Thursday, February 23, 2012

Thomas Hodgskin on Government and Property.

Interesting quote I found while binge-reading mutualist critique of property, by one of the Ricardian socialist and minarchist mutualist Thomas Hodgskin:

"Among the legislative classes embodied into, and constituting the government, we must place the landed aristocracy. In fact, the landed aristocracy and the government are one--the latter being nothing more than the organized means of preserving the power and privileges of the former.... His [the landowner's]right to possess the land, not to possess the produce of his own labour, is as admirably protected as can be effected by the law. Another must not even walk on it, and all the wild animals and fruit it bears are said by the law to be his. Nature makes it a condition of man having land, that he must occupy and cultivate it, or it will yield nothing.... The mere landowner is not a labourer, and he never has been even fed but by violating the natural right of property. Patiently and perseveringly, however, has the law endeavoured to maintain his privileges, power, and wealth." - The Natural and Artificial Right of Property Contrasted, 1832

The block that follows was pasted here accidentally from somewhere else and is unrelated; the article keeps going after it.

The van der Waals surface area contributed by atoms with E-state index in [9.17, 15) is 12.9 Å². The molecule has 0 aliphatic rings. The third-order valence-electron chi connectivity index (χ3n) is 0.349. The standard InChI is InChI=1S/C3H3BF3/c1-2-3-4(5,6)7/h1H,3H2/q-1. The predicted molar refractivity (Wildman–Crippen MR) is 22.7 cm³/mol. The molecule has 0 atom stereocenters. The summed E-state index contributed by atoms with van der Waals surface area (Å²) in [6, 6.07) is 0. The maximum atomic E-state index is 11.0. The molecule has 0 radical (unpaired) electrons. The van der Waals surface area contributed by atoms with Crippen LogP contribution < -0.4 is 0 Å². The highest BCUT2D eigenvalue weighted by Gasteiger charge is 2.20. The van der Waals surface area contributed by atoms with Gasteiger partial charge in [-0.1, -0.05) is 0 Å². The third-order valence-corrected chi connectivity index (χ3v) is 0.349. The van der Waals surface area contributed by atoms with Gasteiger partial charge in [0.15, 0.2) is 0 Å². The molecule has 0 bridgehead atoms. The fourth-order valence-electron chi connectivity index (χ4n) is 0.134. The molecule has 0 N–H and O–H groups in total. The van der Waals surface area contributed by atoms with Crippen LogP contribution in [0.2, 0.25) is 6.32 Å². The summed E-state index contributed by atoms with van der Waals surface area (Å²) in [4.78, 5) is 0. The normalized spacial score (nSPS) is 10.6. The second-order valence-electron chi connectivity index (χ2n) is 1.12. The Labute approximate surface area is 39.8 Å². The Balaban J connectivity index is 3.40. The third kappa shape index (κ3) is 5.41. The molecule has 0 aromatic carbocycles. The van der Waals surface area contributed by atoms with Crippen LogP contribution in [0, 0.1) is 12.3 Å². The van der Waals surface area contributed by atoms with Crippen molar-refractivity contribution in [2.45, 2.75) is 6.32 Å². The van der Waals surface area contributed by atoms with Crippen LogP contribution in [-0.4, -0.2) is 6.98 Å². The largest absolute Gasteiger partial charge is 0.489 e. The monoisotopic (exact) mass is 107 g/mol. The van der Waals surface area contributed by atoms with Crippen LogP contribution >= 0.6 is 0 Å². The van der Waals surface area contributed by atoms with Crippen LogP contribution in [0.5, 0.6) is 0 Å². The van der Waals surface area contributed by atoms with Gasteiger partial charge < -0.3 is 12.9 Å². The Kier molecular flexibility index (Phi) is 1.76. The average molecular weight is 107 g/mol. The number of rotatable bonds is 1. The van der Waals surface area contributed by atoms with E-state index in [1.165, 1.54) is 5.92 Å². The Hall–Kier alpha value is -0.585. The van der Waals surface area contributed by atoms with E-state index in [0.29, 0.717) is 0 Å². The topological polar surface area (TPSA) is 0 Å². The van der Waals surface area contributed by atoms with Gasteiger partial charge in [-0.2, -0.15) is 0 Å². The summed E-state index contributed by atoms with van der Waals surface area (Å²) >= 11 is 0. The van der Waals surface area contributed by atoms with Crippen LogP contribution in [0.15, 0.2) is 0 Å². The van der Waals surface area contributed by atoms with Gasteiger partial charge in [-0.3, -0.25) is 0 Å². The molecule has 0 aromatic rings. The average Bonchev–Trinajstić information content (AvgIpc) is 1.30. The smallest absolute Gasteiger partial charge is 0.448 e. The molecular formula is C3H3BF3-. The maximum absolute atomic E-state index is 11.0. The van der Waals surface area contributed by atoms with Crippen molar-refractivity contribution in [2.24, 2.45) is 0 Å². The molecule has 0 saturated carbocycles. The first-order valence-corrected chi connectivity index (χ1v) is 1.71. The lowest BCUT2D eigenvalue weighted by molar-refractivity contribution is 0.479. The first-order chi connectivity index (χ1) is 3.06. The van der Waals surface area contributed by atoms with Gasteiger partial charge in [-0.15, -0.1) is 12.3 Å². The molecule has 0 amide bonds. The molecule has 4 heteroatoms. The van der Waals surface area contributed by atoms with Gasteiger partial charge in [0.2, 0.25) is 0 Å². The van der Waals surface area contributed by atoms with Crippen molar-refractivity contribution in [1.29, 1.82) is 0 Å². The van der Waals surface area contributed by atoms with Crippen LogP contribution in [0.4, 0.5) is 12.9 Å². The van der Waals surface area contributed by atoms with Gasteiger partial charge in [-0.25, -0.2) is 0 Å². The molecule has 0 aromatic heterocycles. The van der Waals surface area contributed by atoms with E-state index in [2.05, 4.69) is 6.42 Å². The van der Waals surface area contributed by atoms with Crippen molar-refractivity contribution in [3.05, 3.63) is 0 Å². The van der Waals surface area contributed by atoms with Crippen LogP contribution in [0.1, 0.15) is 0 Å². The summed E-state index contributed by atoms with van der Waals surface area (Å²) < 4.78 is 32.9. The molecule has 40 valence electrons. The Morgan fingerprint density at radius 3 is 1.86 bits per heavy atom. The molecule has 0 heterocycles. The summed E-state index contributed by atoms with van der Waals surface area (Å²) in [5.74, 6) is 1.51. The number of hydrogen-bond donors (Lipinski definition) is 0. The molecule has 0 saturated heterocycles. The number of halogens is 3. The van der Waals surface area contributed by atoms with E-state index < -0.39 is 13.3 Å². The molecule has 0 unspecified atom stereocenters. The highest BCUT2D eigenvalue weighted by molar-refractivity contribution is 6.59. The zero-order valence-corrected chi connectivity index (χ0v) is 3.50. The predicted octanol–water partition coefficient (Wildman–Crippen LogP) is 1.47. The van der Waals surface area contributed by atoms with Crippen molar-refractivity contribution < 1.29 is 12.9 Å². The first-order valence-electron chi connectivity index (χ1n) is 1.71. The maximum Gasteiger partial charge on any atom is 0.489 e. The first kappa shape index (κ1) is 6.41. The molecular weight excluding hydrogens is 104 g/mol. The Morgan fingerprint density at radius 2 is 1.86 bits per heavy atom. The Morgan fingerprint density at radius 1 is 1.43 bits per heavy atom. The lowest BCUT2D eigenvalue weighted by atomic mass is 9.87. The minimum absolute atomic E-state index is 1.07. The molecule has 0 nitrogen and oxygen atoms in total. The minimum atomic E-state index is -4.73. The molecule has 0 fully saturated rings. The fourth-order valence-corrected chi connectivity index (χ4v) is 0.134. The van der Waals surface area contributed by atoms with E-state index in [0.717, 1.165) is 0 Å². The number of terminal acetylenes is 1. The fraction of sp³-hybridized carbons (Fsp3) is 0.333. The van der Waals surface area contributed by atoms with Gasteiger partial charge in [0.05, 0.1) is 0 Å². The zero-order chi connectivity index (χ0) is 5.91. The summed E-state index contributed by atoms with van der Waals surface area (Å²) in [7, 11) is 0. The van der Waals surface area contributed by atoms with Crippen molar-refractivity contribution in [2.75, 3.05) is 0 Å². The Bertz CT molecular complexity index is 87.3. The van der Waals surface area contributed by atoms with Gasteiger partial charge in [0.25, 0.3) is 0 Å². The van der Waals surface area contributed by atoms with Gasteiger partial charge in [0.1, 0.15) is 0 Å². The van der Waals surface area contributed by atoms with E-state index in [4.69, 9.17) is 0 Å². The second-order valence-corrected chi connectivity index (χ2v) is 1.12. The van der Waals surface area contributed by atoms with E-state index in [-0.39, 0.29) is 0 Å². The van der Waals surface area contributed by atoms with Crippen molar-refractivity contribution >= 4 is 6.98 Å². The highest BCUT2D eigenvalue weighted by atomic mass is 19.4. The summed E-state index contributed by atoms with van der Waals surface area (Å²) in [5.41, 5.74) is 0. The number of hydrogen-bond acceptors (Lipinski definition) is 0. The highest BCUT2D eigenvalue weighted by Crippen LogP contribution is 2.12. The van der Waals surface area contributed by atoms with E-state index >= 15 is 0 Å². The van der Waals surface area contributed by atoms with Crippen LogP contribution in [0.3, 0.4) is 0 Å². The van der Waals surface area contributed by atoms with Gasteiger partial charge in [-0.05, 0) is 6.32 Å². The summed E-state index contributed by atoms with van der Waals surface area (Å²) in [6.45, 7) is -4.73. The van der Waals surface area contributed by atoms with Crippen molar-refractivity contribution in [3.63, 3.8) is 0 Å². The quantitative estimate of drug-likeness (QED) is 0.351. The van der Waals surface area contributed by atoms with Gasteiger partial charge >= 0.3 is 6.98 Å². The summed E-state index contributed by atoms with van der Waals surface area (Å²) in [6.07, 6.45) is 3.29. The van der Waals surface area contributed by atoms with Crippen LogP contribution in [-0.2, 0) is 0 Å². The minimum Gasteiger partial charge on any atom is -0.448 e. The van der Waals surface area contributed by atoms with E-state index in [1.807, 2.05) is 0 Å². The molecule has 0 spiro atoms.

I found it pretty powerful and on point.

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